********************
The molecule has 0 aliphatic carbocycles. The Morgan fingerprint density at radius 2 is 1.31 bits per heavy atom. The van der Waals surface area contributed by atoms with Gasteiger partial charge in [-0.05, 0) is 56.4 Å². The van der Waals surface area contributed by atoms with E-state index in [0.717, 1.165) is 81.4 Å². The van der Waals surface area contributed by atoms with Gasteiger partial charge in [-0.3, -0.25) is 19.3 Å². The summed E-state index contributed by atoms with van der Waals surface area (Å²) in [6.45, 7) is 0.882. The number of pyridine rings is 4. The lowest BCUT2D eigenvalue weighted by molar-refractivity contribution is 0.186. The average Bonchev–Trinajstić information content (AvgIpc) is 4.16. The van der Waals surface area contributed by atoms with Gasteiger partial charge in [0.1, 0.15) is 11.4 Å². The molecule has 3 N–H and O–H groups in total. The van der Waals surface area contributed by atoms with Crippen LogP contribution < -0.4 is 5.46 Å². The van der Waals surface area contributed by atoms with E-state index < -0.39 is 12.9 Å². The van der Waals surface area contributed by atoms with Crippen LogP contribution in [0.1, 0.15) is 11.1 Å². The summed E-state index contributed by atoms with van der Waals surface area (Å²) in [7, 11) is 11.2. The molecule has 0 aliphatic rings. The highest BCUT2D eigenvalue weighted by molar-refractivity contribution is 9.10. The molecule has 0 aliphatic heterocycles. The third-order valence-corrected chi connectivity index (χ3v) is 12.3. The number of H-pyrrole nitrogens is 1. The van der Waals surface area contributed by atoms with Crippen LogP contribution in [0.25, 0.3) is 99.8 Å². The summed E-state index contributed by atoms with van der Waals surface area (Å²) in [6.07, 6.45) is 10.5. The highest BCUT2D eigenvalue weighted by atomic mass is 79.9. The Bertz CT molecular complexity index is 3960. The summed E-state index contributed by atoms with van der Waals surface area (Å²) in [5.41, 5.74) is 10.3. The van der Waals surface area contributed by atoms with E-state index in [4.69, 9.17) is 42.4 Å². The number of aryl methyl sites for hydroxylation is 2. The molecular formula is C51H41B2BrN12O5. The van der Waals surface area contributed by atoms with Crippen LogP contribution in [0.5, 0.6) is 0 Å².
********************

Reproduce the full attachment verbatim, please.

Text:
The molecule has 0 aliphatic carbocycles. The Morgan fingerprint density at radius 2 is 1.31 bits per heavy atom. The van der Waals surface area contributed by atoms with Gasteiger partial charge in [-0.05, 0) is 56.4 Å². The van der Waals surface area contributed by atoms with E-state index in [0.717, 1.165) is 81.4 Å². The van der Waals surface area contributed by atoms with Gasteiger partial charge in [-0.3, -0.25) is 19.3 Å². The summed E-state index contributed by atoms with van der Waals surface area (Å²) in [6.45, 7) is 0.882. The number of pyridine rings is 4. The lowest BCUT2D eigenvalue weighted by molar-refractivity contribution is 0.186. The average Bonchev–Trinajstić information content (AvgIpc) is 4.16. The van der Waals surface area contributed by atoms with Gasteiger partial charge in [0.1, 0.15) is 11.4 Å². The molecule has 3 N–H and O–H groups in total. The van der Waals surface area contributed by atoms with Crippen LogP contribution < -0.4 is 5.46 Å². The van der Waals surface area contributed by atoms with E-state index < -0.39 is 12.9 Å². The van der Waals surface area contributed by atoms with Crippen LogP contribution in [0.1, 0.15) is 11.1 Å². The summed E-state index contributed by atoms with van der Waals surface area (Å²) in [7, 11) is 11.2. The molecule has 0 aliphatic rings. The highest BCUT2D eigenvalue weighted by molar-refractivity contribution is 9.10. The molecule has 0 aliphatic heterocycles. The third-order valence-corrected chi connectivity index (χ3v) is 12.3. The number of H-pyrrole nitrogens is 1. The van der Waals surface area contributed by atoms with Crippen LogP contribution in [0.25, 0.3) is 99.8 Å². The summed E-state index contributed by atoms with van der Waals surface area (Å²) in [6.07, 6.45) is 10.5. The highest BCUT2D eigenvalue weighted by atomic mass is 79.9. The Bertz CT molecular complexity index is 3960. The summed E-state index contributed by atoms with van der Waals surface area (Å²) in [5.41, 5.74) is 10.3. The van der Waals surface area contributed by atoms with E-state index in [4.69, 9.17) is 42.4 Å². The number of aryl methyl sites for hydroxylation is 2. The molecular formula is C51H41B2BrN12O5. The van der Waals surface area contributed by atoms with Crippen LogP contribution in [0.5, 0.6) is 0 Å².